Where Do We Go From Here?

Well, the Pro Tour results are in, and boy were they not what anyone expected. The archetypes may have been known beforehand if you’d been keeping up with the Magic Online metagame, but I doubt that anyone would have predicted zero copies of Mardu in the Top 8 and an average-at-best record for the archetype. If not for B/W Zombies’ sideboard, we would have finally had a Top 8 without Gideon!

While maybe not the 6-different-deck platter people demand to see now, we had three distinct archetypes and a handful of variants among them. Meanwhile, if you look at some of the decks that finished 7-3 or better in Constructed, you find an array of options. Well… Unless you enjoy playing blue control. Turns out nobody has quite cracked that nut yet.

These records save Mardu a bit from the laugh riot that was the Top 8, but nonetheless, Mardu drastically underperformed as the most well-practiced and refined deck in the field. There were a number of pros who could transfer all their playtime with Mardu for the past couple of months to the new versions of Mardu. Of course, practice and experience doesn’t necessarily mean results. Pro Tour Aether Revolt champion Esper Berthoud jammed an interesting build of Mardu with throwback Inventor’s Apprentice, but only managed a pair of match wins before his day was over.

People will likely overstate the demise of Mardu Vehicles without taking into account that the real world won’t respond as severely. Just as Magic Online can deviate from paper, most tournament metagames will be manageable for a Mardu pilot. We can, however, glean some information based on the composition of the winning decks to determine what went wrong.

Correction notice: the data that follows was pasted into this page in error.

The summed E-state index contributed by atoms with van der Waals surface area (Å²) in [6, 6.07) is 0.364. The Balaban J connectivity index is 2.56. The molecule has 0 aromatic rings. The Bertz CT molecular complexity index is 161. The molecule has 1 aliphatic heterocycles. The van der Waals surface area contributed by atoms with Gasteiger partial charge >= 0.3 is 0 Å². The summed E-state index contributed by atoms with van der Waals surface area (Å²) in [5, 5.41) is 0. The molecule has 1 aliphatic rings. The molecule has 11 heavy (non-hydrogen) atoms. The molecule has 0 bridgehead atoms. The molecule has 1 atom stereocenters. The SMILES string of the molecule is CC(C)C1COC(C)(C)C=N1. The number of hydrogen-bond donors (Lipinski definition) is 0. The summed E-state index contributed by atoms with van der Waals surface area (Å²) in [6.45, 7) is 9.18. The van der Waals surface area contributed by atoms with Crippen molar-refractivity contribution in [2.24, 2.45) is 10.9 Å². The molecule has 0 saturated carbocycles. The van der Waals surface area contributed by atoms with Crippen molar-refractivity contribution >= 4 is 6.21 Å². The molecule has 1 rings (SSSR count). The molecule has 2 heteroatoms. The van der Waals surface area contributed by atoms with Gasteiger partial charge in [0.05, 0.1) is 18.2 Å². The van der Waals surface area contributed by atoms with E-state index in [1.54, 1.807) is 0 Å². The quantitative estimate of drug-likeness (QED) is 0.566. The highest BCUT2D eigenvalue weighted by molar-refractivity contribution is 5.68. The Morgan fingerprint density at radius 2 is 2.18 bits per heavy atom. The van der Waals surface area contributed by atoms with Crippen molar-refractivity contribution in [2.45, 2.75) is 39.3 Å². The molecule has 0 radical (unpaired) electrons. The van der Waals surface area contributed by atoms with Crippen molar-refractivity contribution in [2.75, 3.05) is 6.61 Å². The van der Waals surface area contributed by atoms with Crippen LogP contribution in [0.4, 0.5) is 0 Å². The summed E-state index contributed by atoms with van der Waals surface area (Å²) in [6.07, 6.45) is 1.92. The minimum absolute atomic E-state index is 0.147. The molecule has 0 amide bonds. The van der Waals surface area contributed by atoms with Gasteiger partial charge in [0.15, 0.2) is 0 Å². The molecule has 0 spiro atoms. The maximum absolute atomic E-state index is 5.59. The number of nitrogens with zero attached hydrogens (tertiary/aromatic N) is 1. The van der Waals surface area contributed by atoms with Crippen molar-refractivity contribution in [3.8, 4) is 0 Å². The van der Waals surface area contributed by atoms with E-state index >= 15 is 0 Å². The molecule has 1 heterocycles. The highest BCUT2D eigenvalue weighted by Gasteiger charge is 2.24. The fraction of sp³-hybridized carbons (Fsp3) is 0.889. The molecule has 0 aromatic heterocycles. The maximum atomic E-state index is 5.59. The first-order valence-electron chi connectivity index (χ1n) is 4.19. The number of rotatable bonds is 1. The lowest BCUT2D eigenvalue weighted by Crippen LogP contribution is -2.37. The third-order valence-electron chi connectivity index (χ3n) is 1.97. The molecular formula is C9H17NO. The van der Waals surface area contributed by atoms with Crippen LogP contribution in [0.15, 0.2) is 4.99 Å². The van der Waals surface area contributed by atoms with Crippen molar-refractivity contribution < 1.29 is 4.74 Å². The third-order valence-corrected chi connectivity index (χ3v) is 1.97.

The first problem was how badly Mardu lined up against Marvel. That barely over 40% of the highest levels were stock Mardu lists makes it feel like the deck was getting shellacked by Marvel. The biggest takeaway from that is to recognize how much time Mardu gives the Marvel player. The curve-out draws from the past are mostly gone and reserved for the very best hands. Meanwhile, all the Marvel decks got more early game interaction, and turn-4 Ulamog still just ends the game.

This wouldn’t be so bad if you still had a winning plan against other aggro decks—but you don’t. Mono-Black Zombies had a 58.8% win rate, and that was with the midrange planeswalker sideboard package commonplace. Zombies had too many threats and too much resilience to punish them without chaining sweepers or the Zombies players stumbling—See the massive win percentage differential for B/W Zombies. When Zombies curves out with Dark Salvation and Liliana’s Mastery, there’s very little you can do.

A recurring theme of the event was how badly positioned Unlicensed Disintegration looked. Taking out one Zombie was hardly worthwhile, and none of the Aetherworks Marvel decks bat an eye at the card. All those sweet creatures you once wanted to hurl Murders at ceased to exist outside of a handful of B/G players. Fatal Push also had its own struggles, but at 1 mana it remains a reasonable play. It just didn’t feel worth it to tap out for a Disintegration anymore. Once you start questioning that spell, the whole archetype unravels, and you start asking why black is in the deck at all.

Stop and ponder for a moment: What does black give you if Disintegration simply didn’t exist?

Fatal Push: Good but not amazing right now, and could be adequately replaced by Magma Spray. In fact, the Mardu mirror is the best reason to keep it.

Cut // Ribbons: This card may be a cut above, but not by a huge margin, and these decks all generally win before you get a lot of value out of the Ribbons portion of the card. Declaration in Stone or Harnessed Lightning can fill the 2-drop removal slot.

Sorin, Grim Nemesis: This card is just bad now. Run Chandra, Flamecaller for extra sweepers against Zombies even if you keep the black.

Transgress the Mind: Most of the time you’d rather curve out against Marvel over casting a discard spell, and almost all the other matchups in which you’d want this card have disappeared or are already good matchups.